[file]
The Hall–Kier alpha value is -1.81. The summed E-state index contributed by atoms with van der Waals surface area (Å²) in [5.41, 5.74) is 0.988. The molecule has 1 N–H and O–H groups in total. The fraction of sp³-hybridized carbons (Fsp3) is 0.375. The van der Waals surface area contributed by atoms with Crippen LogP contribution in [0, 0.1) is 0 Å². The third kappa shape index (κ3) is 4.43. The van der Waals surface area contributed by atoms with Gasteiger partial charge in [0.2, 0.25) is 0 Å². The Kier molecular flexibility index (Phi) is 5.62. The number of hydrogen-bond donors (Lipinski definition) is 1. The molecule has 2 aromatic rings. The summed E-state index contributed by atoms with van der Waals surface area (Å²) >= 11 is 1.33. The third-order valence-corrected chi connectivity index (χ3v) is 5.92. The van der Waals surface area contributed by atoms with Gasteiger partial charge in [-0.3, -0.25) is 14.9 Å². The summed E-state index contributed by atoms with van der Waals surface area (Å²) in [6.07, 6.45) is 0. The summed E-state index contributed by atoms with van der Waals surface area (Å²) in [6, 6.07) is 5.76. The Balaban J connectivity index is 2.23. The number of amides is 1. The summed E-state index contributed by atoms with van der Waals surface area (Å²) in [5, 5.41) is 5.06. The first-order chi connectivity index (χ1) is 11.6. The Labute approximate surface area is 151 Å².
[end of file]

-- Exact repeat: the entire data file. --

The Hall–Kier alpha value is -1.81. The summed E-state index contributed by atoms with van der Waals surface area (Å²) in [5.41, 5.74) is 0.988. The molecule has 1 N–H and O–H groups in total. The fraction of sp³-hybridized carbons (Fsp3) is 0.375. The van der Waals surface area contributed by atoms with Crippen LogP contribution in [0, 0.1) is 0 Å². The third kappa shape index (κ3) is 4.43. The van der Waals surface area contributed by atoms with Gasteiger partial charge in [0.2, 0.25) is 0 Å². The Kier molecular flexibility index (Phi) is 5.62. The number of hydrogen-bond donors (Lipinski definition) is 1. The molecule has 2 aromatic rings. The summed E-state index contributed by atoms with van der Waals surface area (Å²) >= 11 is 1.33. The third-order valence-corrected chi connectivity index (χ3v) is 5.92. The van der Waals surface area contributed by atoms with Gasteiger partial charge in [-0.3, -0.25) is 14.9 Å². The summed E-state index contributed by atoms with van der Waals surface area (Å²) in [6.07, 6.45) is 0. The summed E-state index contributed by atoms with van der Waals surface area (Å²) in [6, 6.07) is 5.76. The Balaban J connectivity index is 2.23. The number of amides is 1. The summed E-state index contributed by atoms with van der Waals surface area (Å²) in [5, 5.41) is 5.06. The first-order chi connectivity index (χ1) is 11.6. The Labute approximate surface area is 151 Å².